Ex CJ Puno: Federalism to balance gov’t powers, resolve unrest

By on September 28, 2017

FILE: Supreme Court Chief Justice Reynato Puno speaking at 2007 U.P. Law alumni homecoming (Photo by  Anyo Niminus - Own work, Public Domain)
FILE: Supreme Court Chief Justice Reynato Puno speaking at 2007 U.P. Law alumni homecoming (Photo by Anyo Niminus – Own work, Public Domain)

MANILA — Retired Chief Justice Reynato Puno on Thursday, September 28, said shifting to federalism would allow power to be distributed more equally to the different branches of the government.

In a press briefing in Malacañan, Puno reiterated his call for the country’s shift to a federal form of government, saying there are compelling reasons to adopt a new political system in the country.

The former Chief Justice noted that there is a strong call for the re-examination of the country’s unitary government, as the current system of governance has resulted in a lot of conflict.

Puno described as “outdated” the present allocation of powers among the Executive, Legislative, and Judiciary, and stressed the need to strike a more appropriate balance of power among these three branches.

“Indeed, this outdated, if not erroneous, allocation of powers has earned us a lot of democratic deficits. And this has resulted in the continuing categorization of the Philippines as a failing democracy,” Puno said.

Puno particularly cited the challenges faced by the judicial branch under the present unitary form of government.

“There are many areas in our present judiciary that can stand improvement,” he said, adding that shifting to federalism would also require a stronger judiciary.

Among the challenges he mentioned is the judiciary’s failure to immediately resolve issues of “transcendental importance,” since the Supreme Court can only act on disputes after cases are filed.

“Given our present Constitution and our existing jurisprudence, the Supreme Court has to wait for a proper case to be filed before it — before it can exercise its jurisdiction and decide [on] the case,” Puno explained.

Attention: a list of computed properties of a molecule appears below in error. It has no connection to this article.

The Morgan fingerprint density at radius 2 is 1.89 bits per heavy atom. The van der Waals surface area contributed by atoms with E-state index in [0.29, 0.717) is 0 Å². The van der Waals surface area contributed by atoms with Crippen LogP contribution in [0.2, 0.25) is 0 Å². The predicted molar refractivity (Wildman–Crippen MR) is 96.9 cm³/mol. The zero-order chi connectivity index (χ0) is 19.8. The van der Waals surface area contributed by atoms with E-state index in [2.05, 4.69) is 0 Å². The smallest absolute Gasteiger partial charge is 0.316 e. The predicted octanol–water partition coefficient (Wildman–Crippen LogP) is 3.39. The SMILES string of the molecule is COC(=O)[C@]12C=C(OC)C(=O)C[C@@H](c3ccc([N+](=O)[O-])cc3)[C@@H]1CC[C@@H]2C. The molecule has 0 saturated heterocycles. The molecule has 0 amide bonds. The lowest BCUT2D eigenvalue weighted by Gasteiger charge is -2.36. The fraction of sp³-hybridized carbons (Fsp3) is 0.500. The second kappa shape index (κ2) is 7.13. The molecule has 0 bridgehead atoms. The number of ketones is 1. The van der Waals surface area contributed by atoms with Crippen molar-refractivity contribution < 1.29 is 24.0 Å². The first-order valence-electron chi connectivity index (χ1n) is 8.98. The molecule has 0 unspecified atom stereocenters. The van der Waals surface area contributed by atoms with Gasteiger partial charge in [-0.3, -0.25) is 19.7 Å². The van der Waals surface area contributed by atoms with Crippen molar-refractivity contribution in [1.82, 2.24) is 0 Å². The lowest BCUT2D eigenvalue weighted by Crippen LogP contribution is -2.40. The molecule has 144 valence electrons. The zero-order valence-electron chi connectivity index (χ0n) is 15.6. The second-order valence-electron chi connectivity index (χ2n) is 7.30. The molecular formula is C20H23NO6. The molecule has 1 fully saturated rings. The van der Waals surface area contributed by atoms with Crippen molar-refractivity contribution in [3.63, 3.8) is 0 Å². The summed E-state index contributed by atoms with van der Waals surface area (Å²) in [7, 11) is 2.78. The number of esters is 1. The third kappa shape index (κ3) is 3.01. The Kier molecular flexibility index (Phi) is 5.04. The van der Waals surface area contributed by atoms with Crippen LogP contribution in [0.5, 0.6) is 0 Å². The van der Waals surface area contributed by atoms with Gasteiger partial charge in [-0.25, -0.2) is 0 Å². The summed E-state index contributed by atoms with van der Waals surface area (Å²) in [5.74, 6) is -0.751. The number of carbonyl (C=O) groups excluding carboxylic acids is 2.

“This requirement of a proper case has prevented our Supreme Court from deciding disputes that should be settled immediately in view of the case significance to our people,” he added.

Puno proposed that the Philippines adopts the German form of federalism, which emphasizes an interdependence among the government branches.

“In Germany, the constitutionality of a law before its enforcement, or before its violation, can already be brought to the Constitutional Court for opinion, whether it is unconstitutional or not,” he noted.

Puno said the Supreme Court’s inability to issue these advisory opinions is the reason why it is sometimes assailed for having a “laid-back posture” on particular cases.

“I would commend that we adopt this system and depart from the American model, where there is too much emphasis on the independence of the three branches of government, instead of interdependence on certain areas of governance,” Puno said.

Meanwhile, the former Chief Justice also sees the shift to federalism as a remedy to the decades-long unrest among Muslims in Mindanao.

He said federalism will “enable the country to deal with the demands of our Muslim brothers to have their own homeland, which they can govern according to their culture, religion, language, and history.”

“This aspiration of our Muslim brothers cannot be substantially granted unless we change our unitary government,” he added.

Puno said the unaddressed frustration of Muslim Filipinos for self-determination resulted in an open rebellion, which is further triggered by foreign elements threatening to wreck the Republic.

He particularly cited the situation in Marawi, where ISIS-inspired Maute terrorists took hold of the city and caused destruction in the lives of innocent Maranaos.

“There is only one way to deal with them and that is to respect their identity and to live with them under a cooperative form of a federal government,” Puno said.

“The sooner there is a shift to federalism, the better,” he added, saying the shift would require a transition period wherein significant adjustments are to be made. (PND/PNA)